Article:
Encourage states to convert university dorms and other appropriate, vacant facilities to temporary beds for mild COVID-19 patients: In New York, which now has thousands of confirmed COVID-19 cases, the mostly-vacant New York University (NYU) is preparing to convert dorms into temporary hospital beds. “There are significant indications that the State, as part of its contingency planning, is looking at university dormitories as settings for overflow beds from hospitals,” the university said. While public and private actors will need to determine the answers to some sticky questions, like who pays for utility bills in buildings that would have otherwise been idle, university dorms could provide for temporary space much quicker than public or private actors could construct new hospitals. Cruise ships are another possibility, as Carnival Corporation just offered to make ships available to serve as temporary hospitals.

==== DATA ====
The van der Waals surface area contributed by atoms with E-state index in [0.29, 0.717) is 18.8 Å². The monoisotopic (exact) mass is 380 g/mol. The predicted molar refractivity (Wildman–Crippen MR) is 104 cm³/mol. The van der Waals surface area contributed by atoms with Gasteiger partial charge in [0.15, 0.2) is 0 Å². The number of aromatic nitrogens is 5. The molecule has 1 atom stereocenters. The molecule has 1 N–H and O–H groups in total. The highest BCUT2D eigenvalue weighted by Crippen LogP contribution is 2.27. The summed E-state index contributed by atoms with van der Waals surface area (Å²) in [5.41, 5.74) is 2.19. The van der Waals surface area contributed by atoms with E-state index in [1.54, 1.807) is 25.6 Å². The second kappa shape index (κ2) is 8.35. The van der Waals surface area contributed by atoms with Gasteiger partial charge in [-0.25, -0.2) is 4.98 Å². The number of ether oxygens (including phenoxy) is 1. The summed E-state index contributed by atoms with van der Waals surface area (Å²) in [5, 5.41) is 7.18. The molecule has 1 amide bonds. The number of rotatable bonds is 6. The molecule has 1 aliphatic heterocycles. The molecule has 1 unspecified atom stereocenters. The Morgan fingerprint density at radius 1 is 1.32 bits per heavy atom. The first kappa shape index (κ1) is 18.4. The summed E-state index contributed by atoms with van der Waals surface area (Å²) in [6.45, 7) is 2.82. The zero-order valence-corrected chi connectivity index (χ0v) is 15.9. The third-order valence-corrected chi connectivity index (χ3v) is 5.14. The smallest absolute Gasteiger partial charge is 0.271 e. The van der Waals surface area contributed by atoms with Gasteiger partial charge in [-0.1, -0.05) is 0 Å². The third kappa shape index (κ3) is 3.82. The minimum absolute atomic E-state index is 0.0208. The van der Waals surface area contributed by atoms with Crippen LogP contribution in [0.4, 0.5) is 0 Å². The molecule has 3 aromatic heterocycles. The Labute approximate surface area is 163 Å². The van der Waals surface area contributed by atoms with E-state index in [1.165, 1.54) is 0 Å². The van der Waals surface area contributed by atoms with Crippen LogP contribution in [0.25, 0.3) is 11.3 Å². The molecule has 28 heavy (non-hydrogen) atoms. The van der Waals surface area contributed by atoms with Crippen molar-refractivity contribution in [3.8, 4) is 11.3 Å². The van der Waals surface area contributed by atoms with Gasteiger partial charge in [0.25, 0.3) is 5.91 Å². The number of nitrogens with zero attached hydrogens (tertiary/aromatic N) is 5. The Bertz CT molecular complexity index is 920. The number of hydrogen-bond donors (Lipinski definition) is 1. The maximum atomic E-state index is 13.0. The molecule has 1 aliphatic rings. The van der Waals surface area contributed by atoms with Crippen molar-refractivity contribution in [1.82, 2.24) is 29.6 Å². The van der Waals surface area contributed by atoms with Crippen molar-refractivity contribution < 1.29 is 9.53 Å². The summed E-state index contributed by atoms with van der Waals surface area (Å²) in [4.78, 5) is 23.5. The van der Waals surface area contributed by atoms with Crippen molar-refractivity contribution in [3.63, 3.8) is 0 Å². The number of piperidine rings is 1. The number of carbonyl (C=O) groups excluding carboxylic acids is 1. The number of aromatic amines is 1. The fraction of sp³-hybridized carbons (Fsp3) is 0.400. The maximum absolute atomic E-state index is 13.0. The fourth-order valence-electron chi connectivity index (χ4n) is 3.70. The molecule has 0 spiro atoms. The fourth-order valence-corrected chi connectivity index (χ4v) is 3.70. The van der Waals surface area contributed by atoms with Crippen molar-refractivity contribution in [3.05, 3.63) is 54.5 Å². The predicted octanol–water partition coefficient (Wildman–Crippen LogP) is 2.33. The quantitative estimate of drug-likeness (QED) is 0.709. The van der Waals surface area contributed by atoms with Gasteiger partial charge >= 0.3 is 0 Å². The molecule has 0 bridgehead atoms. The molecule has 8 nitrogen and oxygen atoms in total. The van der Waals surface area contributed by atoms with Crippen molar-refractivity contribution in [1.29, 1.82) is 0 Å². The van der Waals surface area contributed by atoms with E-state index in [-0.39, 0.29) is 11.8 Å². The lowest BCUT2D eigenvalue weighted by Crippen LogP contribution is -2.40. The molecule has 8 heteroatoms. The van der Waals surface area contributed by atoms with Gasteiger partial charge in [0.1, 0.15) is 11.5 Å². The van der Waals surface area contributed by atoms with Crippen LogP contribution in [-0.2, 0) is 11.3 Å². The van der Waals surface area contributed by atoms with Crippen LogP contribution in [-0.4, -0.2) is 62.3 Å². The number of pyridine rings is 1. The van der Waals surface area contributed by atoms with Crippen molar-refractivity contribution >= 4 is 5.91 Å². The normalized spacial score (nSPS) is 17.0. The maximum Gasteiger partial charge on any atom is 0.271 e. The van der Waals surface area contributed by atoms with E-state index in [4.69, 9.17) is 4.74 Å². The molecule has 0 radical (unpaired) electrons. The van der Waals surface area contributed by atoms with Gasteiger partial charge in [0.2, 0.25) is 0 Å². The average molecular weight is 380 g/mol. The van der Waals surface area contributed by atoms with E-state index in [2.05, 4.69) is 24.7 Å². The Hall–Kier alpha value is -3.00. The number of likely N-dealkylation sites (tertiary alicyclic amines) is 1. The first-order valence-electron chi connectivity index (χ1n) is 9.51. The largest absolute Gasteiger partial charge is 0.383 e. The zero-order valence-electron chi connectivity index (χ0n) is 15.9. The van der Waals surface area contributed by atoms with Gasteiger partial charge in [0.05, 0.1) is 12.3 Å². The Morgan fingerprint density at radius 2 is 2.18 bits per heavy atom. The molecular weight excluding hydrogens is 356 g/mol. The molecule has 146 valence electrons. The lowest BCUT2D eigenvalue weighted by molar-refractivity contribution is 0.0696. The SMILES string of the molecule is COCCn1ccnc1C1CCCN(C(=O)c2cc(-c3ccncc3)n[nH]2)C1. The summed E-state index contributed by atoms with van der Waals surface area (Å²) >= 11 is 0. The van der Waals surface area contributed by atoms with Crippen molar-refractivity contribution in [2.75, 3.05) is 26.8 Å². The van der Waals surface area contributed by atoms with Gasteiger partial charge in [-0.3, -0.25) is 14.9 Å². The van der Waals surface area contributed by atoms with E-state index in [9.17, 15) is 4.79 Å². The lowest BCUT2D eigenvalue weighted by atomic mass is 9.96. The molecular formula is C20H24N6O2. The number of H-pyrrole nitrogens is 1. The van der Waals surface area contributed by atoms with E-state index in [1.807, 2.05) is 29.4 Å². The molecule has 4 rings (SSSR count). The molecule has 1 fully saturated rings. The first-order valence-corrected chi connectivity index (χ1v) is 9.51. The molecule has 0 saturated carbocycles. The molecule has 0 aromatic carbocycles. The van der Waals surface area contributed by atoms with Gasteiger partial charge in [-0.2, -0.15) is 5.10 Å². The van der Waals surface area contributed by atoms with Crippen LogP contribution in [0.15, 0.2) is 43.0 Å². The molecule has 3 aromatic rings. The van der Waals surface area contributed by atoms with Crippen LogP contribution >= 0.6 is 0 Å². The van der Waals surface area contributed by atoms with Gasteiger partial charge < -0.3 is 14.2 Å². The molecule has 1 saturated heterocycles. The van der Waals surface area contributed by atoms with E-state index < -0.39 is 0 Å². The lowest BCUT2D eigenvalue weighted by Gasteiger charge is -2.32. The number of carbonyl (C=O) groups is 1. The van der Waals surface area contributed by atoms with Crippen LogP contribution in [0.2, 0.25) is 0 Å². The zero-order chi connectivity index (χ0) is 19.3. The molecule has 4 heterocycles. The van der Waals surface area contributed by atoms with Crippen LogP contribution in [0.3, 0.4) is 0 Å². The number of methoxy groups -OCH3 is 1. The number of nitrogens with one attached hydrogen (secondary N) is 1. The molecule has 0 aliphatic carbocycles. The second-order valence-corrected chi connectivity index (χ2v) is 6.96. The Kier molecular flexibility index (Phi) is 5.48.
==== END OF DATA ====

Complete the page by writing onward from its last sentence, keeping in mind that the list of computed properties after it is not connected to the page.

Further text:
Ramp up construction of temporary hospitals: Governors in New Jersey and New York have asked the Trump administration to unlock the U.S. Army Corps of Engineers’ potential to rapidly build temporary facilities that can house COVID-19 patients. Officials have pointed out that this would probably involve “converting an existing building into a clinic” rather than constructing new facilities. Gov. Phil Murphy (D-NJ) is also asking hospital CEOs in his state to “consider “re-opening eight hospitals in New Jersey that have closed in recent years, as well as wings of other hospitals that have been closed.” States are already finding innovative sites for temporary facilities, such as idle fairgrounds and school soccer fields. State lawmakers should work actively with the private sector and contractors, with support from the federal government.